Revelation 21 | Heaven on Earth

by | Mar 8, 2019

“Then I saw a new heaven and a new earth, for the first heaven and the first earth had passed away … And I saw the holy city, new Jerusalem, coming down out of heaven from God” (Rev. 21.1-2).

Sometimes, when we attempt to describe something that is indescribably good, we just end up saying, “It’s heaven on earth”. John, in the last two chapters of the book of Revelation does his best to describe something that is indescribably good. In fact, everything in the Bible, not just Revelation, has been pointing to this moment. Ever since the fall of man in the garden, God’s plan has been awaiting fulfillment, when sin would finally be removed and God’s purpose for creation would be realized. In Chapters 21-22, heaven does indeed come to earth. And even if we struggle (probably as John did) to make sense out of every detail, we can see that this is a description of the eternal state of all who are found in Christ. John’s basic vision is the arrival of the new heaven and new earth and the descent of the New Jerusalem, the city of God (21.1-2). Three themes stand out: (1) the end of the old order of things (v.1), (2) the bride, who is shown to be readied for the marriage supper of the Lamb in 19.7-8 is now “adorned for her husband” (21.2), and (3) there is a uniting of heaven to earth, so that God now “dwells” with his people.

All Things New

And he who was seated on the throne said, “Behold, I am making all things new.” (v. 5)

Who doesn’t like new things? God’s new thing in eternity is to make all things new. Heaven is on earth. Paul in 1 Corinthians 2.9 said it like this, “…no eye has seen, nor ear heard, nor the heart of man imagined, what God has prepared for those who love him.” What was lost in the original creation is now renewed. Of course, this has already been brought about in principle in Christ. “If anyone is in Christ, he is a new creation. The old has passed away; behold, the new has come.” (1 Cor. 5.17). However, God will redeem not only people, but the whole creation as well (Rom. 8.21).

The Beauty of the Bride

John’s vision includes an invitation to see the church in its perfected state. “Come, I will show you the Bride, the wife of the Lamb … the holy city Jerusalem” (vv.9-10). One day, all of those who belong to Christ will realize that they have been totally transformed from what they once were. When we see Jesus, we will be like Him (1 John 3.2). The New Jerusalem is thus described as radiant and beautiful, not only because of its own glory, but also because that is where the bride lives. But the bride is only beautiful because of the sacrifice of the Lamb. We should keep in mind here that John is using apocalyptic language and imagery. At the very least, he is describing both the beauty of our future dwelling place, as well as the beauty of those who will live there.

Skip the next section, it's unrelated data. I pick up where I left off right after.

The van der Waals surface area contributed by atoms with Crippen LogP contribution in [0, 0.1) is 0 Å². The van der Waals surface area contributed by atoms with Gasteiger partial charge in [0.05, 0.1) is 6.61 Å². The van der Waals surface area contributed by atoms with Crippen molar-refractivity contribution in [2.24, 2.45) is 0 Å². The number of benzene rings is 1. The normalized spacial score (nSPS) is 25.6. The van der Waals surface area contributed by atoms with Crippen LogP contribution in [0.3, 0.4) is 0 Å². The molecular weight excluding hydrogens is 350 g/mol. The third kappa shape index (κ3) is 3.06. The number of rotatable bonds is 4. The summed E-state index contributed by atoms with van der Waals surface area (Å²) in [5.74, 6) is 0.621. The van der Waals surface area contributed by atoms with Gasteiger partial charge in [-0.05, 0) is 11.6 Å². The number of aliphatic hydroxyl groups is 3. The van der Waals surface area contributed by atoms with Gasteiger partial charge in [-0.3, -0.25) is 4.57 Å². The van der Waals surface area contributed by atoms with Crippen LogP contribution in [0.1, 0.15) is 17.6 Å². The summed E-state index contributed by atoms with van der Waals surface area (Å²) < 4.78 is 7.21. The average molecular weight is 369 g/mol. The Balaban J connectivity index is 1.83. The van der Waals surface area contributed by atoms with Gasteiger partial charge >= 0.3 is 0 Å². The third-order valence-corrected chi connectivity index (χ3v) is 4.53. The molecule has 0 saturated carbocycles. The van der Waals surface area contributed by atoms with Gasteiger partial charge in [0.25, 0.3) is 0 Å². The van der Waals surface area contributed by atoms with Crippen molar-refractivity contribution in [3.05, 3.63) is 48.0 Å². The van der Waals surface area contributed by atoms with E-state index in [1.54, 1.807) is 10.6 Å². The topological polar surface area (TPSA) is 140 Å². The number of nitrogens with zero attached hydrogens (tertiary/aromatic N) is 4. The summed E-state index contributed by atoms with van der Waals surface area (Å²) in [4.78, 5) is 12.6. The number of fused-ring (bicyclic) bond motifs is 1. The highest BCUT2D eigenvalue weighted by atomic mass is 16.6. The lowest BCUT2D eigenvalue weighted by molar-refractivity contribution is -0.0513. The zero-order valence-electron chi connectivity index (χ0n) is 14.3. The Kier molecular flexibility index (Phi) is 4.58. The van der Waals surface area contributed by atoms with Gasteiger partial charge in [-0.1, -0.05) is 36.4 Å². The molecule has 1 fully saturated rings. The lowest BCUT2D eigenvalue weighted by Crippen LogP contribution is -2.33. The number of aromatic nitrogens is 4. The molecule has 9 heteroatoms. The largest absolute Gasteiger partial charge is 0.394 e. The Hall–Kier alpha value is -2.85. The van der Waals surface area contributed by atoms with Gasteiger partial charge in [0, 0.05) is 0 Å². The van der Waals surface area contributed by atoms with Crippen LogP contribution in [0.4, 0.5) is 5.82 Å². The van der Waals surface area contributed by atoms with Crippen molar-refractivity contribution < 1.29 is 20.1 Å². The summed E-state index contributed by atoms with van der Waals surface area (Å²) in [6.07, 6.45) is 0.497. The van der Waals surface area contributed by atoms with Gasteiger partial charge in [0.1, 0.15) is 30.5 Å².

Life in the City of God

“No longer will there be anything accursed, but the throne of God and of the Lamb will be in it, and his servants will worship him. They will see his face, and his name will be on their foreheads” (22.3-4). One writer has stated that “…in Revelation heaven and earth are united in one eternal order, and the dichotomy between the two in this sinful age is broken. When the old heaven and earth are destroyed (20.11, 21.1), the ‘new heaven and new earth’ (21.1) become one.” The next part of John’s vision moves from an outward view toward the inside of this city. Here, we may see how Revelation is a reversal of the paradise lost in the Garden of Eden. This is Eden regained, or more accurately, Eden transformed. Thus, John sees the “River of Life” and the “Tree of Life”, pictures of fulfillment and satisfaction that will be available to those who are residents inside this city.

The Final Word

Chapter 22, verse 6 contains a concluding “bookend” regarding the purpose of the overall prophecy of the book (cf. 1.1). The remaining verses highlight the urgency of living for Jesus now, while there is time. God’s people should live holy lives, fully expecting that Jesus could come at any moment.

“Do not seal up the words of the prophecy of this book, for the time is near” (22.10) (cf. Daniel 12.4). “Blessed are those who wash their robes” (Rev. 22.14). This expectation of Jesus’s soon coming is always the motivation for holy living. We need to recapture the idea in the church.

Since all these things are thus to be dissolved, what sort of people ought you to be in lives of holiness and godliness, waiting for and hastening the coming of the day of God, because of which the heavens will be set on fire and dissolved, and the heavenly bodies will melt as they burn! But according to his promise we are waiting for new heavens and a new earth in which righteousness dwells. (2 Peter 3.11-13).

While there is yet opportunity, Christ is still inviting those who are thirsty to come to Him. It seems Jesus is always and ever seeking us, pursuing us, inviting us into a love relationship. Who will respond to this generous invitation? As we close this series of readings from the book of Revelation, I am reminded of the words from a song by Brian Doerkson:

One day every tongue will confess
You are God.
One day every knee will bow.
Still the greatest treasure remains for those
Who gladly choose you now.

Come, now is the time to worship.
Come, now is the time to give your heart.
Oh, come. Just as you are to worship.

Come just as you are before your God.

  1. Come, Now is the Time to Worship by Brian Doerksen,1998